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“Wet” shots

25th July 2016

A “must-have” for the pool owner

For nearly thirty years my wife has been after me to build a swimming pool in our yard. Finally, I sort of succumbed to her pressure two years ago. But instead of building one, we found another home that already had a built-in pool.

I have to admit that the swimming pool has been a great addition for the family, especially for the grandkids who drop in regularly to cool off. This being our second summer as pool owners, we’ve hosted many ad hoc combination swim/BBQ dinners. This in turn has given me lots of opportunities to photograph the kids in action.

Late in 2013 I added a neat camera to my growing collection of equipment. The Nikon 1 AW1 had just been introduced as the first rugged mirrorless, interchangeable lens camera. The feature that won me over was the AW1’s underwater capability. Without having to use a bulky and expensive housing this compact unit is usable down to 49 feet. Additionally, it is shockproof from falls up to 6 feet and can operate in temperatures as low as 15 degrees F. Along with the camera, I opted for two lenses: a zoom 11-27.5mm (30-74mm equivalent) and a fixed 10mm (27mm equivalent).

For extra protection, I ordered two accessories: the orange silicone protective jacket and the convenient hand strap.


Here’s a sampling of how I use the AW1:


teaching one of the young ones to swim

a very cold and wet whitewater trip


underwater action

a pair of grandkids


lounging on top

half submerged, half above water



As an old school shooter, I’m both comfortable and used to messing around with the camera settings. However with the AW1, I’ve come to use it almost as a point-and-shoot camera. Of course the overwhelming number of images that I’ve shot have been in and around the pool, usually with lots of sun. Although I’ve haven’t changed the ISO, white balance, aperture nor shutter speed on the AW1, the photos have turned out well.

For those occasions when the natural light is low, pop up the built-in flash which works underwater too. Press the red-dotted button and you’re shooting movies – either above water or below water. And of course I can change lenses from the zoom to the fixed wide-angle.


All in all, I have found the AW1 great not only in and around the water, but it performs well on dry land too.


Written by: Arnie Lee



Sports Camera with Interchangeable Lens

I’ve owned three or four different sports cameras in the past 10 years. These were all point-and-shoot varieties built well enough to survive if they were dropped, withstand the inclement weather and capture photos underwater.

My main reason for buying a sports camera was to use it at the sandy beach, in and around the swimming pool and at the ocean for underwater photography. All of the cameras produce decent photos above water but picture quality underwater is just passible from the earlier cameras and average from the more recent models.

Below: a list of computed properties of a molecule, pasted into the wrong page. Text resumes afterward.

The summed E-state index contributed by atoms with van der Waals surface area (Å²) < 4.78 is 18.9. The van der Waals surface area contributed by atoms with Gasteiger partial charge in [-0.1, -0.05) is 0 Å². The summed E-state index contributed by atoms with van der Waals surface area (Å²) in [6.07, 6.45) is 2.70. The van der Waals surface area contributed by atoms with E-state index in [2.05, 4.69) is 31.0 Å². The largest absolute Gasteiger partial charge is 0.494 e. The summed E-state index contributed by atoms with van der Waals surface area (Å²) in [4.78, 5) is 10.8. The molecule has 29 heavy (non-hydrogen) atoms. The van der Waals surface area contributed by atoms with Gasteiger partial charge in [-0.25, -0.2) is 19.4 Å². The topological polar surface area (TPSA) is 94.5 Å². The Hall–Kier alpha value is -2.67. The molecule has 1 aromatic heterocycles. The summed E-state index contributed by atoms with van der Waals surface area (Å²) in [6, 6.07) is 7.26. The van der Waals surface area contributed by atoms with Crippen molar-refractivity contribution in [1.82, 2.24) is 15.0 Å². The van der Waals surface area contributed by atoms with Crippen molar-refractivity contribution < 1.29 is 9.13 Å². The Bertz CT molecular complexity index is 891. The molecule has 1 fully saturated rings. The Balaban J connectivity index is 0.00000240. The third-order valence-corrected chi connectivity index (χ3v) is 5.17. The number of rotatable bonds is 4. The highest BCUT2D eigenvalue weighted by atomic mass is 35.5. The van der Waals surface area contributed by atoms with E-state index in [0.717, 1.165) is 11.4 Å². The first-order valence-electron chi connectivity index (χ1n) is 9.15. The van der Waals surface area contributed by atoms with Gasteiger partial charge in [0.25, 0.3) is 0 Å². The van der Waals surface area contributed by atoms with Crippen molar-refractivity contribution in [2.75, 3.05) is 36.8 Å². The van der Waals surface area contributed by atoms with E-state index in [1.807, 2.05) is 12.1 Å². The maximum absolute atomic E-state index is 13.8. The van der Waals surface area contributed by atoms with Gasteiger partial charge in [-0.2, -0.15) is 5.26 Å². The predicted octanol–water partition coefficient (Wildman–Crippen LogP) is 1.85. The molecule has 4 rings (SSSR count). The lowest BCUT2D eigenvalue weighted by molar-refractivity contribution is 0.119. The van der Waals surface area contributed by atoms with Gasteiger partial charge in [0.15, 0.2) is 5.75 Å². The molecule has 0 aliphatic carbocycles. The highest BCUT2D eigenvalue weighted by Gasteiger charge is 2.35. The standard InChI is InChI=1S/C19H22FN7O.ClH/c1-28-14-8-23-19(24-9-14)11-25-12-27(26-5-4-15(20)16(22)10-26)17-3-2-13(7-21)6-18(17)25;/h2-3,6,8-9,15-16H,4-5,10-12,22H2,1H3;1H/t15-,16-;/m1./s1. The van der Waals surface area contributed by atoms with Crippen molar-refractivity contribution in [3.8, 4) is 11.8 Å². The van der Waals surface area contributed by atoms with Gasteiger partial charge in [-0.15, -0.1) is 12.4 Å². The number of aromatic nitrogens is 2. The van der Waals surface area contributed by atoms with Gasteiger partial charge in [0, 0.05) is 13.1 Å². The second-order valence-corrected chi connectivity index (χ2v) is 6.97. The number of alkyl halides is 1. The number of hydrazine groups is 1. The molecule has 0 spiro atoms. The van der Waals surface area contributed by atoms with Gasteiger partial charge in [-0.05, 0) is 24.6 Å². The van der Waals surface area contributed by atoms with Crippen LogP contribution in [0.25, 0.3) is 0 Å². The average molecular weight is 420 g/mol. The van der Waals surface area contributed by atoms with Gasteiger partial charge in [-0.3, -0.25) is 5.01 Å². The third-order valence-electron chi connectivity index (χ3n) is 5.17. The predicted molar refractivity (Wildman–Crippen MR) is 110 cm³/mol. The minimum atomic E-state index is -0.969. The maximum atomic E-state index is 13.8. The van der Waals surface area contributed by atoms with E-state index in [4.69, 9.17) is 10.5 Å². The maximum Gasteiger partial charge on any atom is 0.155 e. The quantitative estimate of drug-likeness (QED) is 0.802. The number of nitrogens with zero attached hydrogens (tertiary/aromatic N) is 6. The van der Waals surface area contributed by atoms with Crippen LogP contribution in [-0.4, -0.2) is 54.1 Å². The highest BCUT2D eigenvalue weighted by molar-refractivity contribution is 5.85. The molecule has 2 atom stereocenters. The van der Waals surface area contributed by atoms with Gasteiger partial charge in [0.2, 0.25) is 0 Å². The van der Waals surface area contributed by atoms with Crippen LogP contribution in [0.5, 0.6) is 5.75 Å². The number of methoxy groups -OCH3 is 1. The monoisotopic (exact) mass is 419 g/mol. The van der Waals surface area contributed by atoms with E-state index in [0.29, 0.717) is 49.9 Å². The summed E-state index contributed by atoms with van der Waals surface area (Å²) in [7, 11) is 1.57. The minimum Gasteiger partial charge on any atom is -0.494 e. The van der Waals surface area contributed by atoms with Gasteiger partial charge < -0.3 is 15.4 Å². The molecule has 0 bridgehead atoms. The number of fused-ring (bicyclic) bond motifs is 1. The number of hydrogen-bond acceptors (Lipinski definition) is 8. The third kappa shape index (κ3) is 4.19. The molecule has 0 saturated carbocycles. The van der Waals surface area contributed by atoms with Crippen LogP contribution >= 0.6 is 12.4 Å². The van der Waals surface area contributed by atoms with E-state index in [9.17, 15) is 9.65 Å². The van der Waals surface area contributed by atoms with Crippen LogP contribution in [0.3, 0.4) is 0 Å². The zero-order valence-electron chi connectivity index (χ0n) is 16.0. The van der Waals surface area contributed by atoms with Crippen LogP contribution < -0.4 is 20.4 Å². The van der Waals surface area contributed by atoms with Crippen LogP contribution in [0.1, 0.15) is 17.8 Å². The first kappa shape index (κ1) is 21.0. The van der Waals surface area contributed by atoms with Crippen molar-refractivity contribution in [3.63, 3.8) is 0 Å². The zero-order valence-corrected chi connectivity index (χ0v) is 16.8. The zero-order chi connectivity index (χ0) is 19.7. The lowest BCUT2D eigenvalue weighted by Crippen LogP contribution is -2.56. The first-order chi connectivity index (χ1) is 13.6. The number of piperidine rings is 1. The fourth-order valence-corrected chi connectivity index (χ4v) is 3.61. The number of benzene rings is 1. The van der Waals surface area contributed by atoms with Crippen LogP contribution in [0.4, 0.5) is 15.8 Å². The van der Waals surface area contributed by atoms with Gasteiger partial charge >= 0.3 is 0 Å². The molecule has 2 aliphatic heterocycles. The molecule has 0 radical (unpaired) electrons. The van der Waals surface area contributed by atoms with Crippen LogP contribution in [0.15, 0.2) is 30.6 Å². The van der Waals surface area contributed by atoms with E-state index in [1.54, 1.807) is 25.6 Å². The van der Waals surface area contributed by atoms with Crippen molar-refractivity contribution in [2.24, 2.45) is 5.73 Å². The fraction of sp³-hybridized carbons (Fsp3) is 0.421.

For highest quality, serious picture takers usually rely on an underwater housing matched to a specific DSLR. The best housing often costs more than the camera itself. Add an underwater flash and you’re talking real money.

It’s with this high cost in mind that my ears perked up a few weeks ago after hearing an announcement about an interchangeable lens sports camera from Nikon. I made it a point that the Nikon 1 AW1 was a “must-see” at PhotoPlus Expo.

The AW1 is based on Nikon’s mirrorless interchangeable lens “1” series.

It has a 14 MP sensor, fast hybrid autofocus and also takes HD video.

In addition to the waterproof body, there are two lenses specifically for underwater use: 10mm f/2.8 and 11-27.5mm f/3.5-5.6

Accessories include a rubberized jacket for the camera body and the lens. These make the AW1 easier to handle underwater.

With the lens removed and with no mirror, you can see the sensor and the light blue O-ring which keeps the water out at depths to 50 feet.

As the Nikon rep Brian is demonstrating the the use of the AW1, you can’t help but notice the compact size of the equipment. In addition to its underwater performance, the AW1 is shockproof to withstand a 6 ft. drop and operates at temperature as low as 14 degrees. The built-in flash is also waterproof.

The AW1 with 11-27.5mm lens sells for $795. The AW1 with both a 11-27.5mm and 10mm lens sells for $995. It’s available in black, white and silver.

Brian mentioned that there are 7 other Series 1 lenses that are compatible with the AW1, although they are not for underwater use.

To be honest, I’m quite interested in this innovative camera. Currently, it’s available only with the 11-27.5mm lens. But when the dual lens kit (with 10mm f/2.8) is available, I think I’m going to jump in to buy one. If so, I’ll have a review in an upcoming article.



Written by Arnie Lee





Water Fun

04th September 2010

Sadly, summer is quickly drawing to an end in our part of the world. We’ve been blessed with unusually hot and sunny weather which means that water sports have been a vital part of the our recent recreational activities.

For the most part, water and cameras don’t mix well. But by taking a few precautions, you can minimize any danger to your camera at the pool or beach when capturing the fun. And if you’re a serious outdoor fanatic, you can make a waterproof camera part of your photo gear.